Star Trek has come back as a franchise and staple of TV even if it’s not conventional. Here are the three best first season episodes of Star Trek: Discovery.
The Vulcan Hello/Battle at the Binary Stars
I know it’s technically cheating, but it’s hard to isolate one without the other, because it’s the first tone the show is going to set for the whole season and the series.
While it was unconventional for a Star Trek series not to have its focal character be the ship’s captain. It is done with purpose as we originally follow the crew of the U.S.S. Shenzou. While its captain is Philippa Georgiou (Michelle Yeoh), the main character is Michael Burnham (Sonequa Martin-Green), the ship’s first officer.
A triggered war, a mutiny, a tragic major character death are things you definitely did not expect in a premiere episode of the show. Right away, it told you boldly that it’s not gonna follow the franchise staple.
Normally, when there is a major death or departure in the show, there’s quite some time to build chemistry and camaraderie among the crew. We felt those departures like Tasha Yar, Wesley Crusher, Jadzia Dax or Kes. While some didn’t have as emotional impact as say Kirk (William Shatner) did in Star Trek: Generations, we did however felt the deep emotional impact of Spock’s not once, but twice. While his second passing in Star Trek Beyond was due to Leonard Nimoy’s death, Spock’s first death in Star Trek II: The Wrath of Khan was particularly devastating, because no one publicly expected it. It particularly hit hard when Kirk delivered one of the most touching eulogies on screen.
That being said with the uncertainty of the franchise being in the unfamiliar territory of being on a streaming service. No major network or cable outlet would be airing Star Trek: Discovery, but instead it would be the flagship show of CBS All Access service. Much to the disdain of quite a number of viewers, it did become of the most pirated shows.
The plot set in motion from the first episode leads the crew to flee and its remnants over to the U.S.S. Discovery, led by Captain Gabriel Lorca (Jason Isaacs). Lorca is definitely not as benevolent a captain as the crew found Georgiou was.
As we get to know the Federation, we also get to know the Klingons and their clearly defined purpose not some vague objectives. Led by those like T’Kuvma (Chris Obi), L’Rell (Mary Chieffo), and Kol (Kenneth Mitchell). They see the Federation as a threat not as a unifying force that embraces diverse cultures, but rather a homogenized bodies that forces cultures out of their identity. These episodes are far more than any feeling out process the other shows have been before.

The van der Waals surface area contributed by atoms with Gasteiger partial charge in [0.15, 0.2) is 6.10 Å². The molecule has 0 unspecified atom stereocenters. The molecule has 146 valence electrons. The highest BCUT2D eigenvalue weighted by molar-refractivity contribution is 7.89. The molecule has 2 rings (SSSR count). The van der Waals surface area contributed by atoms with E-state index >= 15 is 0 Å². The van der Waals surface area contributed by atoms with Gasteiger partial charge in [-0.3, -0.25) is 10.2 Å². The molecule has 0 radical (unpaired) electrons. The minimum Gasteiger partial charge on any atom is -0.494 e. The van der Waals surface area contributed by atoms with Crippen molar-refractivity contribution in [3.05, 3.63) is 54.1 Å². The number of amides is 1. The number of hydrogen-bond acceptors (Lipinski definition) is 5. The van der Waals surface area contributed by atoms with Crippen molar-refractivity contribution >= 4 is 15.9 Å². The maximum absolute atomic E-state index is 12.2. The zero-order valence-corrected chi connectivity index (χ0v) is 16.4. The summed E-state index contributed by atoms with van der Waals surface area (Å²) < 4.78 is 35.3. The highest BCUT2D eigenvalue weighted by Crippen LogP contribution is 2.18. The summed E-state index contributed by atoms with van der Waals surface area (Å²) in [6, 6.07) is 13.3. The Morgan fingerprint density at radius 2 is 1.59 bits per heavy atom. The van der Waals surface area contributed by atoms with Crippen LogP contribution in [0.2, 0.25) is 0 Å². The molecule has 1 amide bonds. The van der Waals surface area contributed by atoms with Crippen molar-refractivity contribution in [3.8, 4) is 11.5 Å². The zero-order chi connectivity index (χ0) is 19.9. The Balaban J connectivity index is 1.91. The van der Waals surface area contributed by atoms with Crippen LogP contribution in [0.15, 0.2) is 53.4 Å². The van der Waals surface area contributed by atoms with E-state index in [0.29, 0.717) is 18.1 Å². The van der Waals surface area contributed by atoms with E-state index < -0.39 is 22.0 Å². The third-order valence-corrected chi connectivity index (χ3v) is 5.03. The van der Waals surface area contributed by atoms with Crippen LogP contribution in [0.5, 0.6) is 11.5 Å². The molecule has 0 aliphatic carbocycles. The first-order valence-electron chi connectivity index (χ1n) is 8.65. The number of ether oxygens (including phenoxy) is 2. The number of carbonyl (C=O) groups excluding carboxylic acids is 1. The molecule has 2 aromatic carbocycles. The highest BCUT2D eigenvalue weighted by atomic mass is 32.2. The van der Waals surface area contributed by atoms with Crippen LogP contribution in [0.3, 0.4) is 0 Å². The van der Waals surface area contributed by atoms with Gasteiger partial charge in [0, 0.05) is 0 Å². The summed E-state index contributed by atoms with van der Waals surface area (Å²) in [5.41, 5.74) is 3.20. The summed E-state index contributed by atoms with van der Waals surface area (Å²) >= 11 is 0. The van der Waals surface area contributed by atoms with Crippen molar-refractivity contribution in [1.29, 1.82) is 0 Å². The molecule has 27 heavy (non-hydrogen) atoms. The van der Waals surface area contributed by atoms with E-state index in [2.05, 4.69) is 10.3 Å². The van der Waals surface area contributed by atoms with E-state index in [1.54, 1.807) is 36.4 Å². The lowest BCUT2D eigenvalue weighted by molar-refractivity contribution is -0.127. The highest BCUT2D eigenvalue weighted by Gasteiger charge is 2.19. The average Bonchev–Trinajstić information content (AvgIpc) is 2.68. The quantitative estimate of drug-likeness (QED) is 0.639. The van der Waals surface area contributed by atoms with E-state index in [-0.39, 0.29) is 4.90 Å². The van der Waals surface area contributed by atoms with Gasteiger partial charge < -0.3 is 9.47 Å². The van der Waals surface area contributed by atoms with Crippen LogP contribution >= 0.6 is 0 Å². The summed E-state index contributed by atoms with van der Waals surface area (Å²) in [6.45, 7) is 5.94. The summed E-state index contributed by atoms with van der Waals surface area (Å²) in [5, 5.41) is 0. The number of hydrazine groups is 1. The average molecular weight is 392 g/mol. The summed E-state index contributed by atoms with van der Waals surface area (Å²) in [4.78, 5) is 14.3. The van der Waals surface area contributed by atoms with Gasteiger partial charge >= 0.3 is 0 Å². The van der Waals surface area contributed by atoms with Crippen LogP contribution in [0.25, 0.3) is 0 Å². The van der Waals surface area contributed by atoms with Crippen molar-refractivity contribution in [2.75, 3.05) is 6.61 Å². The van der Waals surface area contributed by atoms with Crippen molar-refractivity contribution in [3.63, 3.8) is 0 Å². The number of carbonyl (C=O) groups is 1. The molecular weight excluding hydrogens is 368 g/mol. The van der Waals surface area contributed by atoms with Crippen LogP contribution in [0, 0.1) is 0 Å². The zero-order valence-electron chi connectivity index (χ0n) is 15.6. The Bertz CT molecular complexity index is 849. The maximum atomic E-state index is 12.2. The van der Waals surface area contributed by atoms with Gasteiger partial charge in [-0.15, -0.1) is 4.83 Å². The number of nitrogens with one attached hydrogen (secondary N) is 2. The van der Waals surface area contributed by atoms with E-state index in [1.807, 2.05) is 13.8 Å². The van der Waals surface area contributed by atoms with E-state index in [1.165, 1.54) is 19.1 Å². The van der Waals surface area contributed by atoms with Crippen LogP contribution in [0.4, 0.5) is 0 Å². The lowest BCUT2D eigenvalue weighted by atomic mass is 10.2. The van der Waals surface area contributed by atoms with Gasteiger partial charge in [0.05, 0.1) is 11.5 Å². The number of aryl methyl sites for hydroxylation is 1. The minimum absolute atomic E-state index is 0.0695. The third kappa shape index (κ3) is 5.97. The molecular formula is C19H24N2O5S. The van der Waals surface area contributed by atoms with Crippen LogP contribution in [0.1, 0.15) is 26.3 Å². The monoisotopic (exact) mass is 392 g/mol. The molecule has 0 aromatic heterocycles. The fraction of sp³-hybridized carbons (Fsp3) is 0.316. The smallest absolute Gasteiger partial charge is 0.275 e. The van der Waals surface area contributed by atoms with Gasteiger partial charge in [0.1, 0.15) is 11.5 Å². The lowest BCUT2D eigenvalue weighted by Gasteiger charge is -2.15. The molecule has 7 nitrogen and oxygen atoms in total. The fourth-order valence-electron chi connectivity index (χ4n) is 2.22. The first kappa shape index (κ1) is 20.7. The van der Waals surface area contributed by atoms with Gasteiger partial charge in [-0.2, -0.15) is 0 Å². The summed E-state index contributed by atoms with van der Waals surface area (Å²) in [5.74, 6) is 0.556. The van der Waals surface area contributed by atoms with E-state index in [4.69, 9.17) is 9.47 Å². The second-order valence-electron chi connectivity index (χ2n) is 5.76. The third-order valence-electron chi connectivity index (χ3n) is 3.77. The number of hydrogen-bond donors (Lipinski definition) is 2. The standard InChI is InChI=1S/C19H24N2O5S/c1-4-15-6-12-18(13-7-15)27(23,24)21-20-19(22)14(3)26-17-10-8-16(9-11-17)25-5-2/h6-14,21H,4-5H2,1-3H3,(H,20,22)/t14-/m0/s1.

Will You Take My Hand?
The season finale that bookends the premiere is also what would be considered mandatory viewing, because it re-establishes its identity as Star Trek and the ideals that made the franchise strong for so many generations.
The episode literally boils down to keeping to your own ways or the nuclear option. What do you do when your back is against the wall? Do you find yourself changing yourself beyond recognition? Do you embrace what you were or what you’ll become despite the reminders that surround you? That was the struggle Burnham and crew found themselves particularly in this episode and throughout the season.
Magic to Make the Sanest Man Go Mad
Rainn Wilson is a national treasure for not only bringing us Dwight Schrute in the American version of The Office, but also what he’s brought to the Star Trek: Discovery as Harry Mudd.
While Harcourt “Harry” Mudd was originally played by Roger C. Carmel in The Original Series, Wilson brings his devilish charm and vindictiveness to Discovery. Introduced on Discovery in “Choose Your Pain”, he was abandoned his cellmates Ash Tyler (Shazad Latif) and Lorca while imprisoned in Klingon custody.
Mudd boards the Discovery as revenge in “Magic to Make the Sanest Man Go Mad” using a temporal device that sends the ship in an endless time loop finding new and innovative ways to destroy the ship and its crew. Having spend a number of the loops studying the ship’s schematics and systems, Mudd was one step ahead of everyone in the crew.
While the theme of “Groundhog’s Day” has been a popular sci-fi story to borrow, Wilson brings Mudd’s charm, vindictiveness and devilish personality to the seemingly inept crew. The episode is easily the best of the first season and one of the most memorable in Trek history.
What is your most favorite Star Trek: Discovery episode?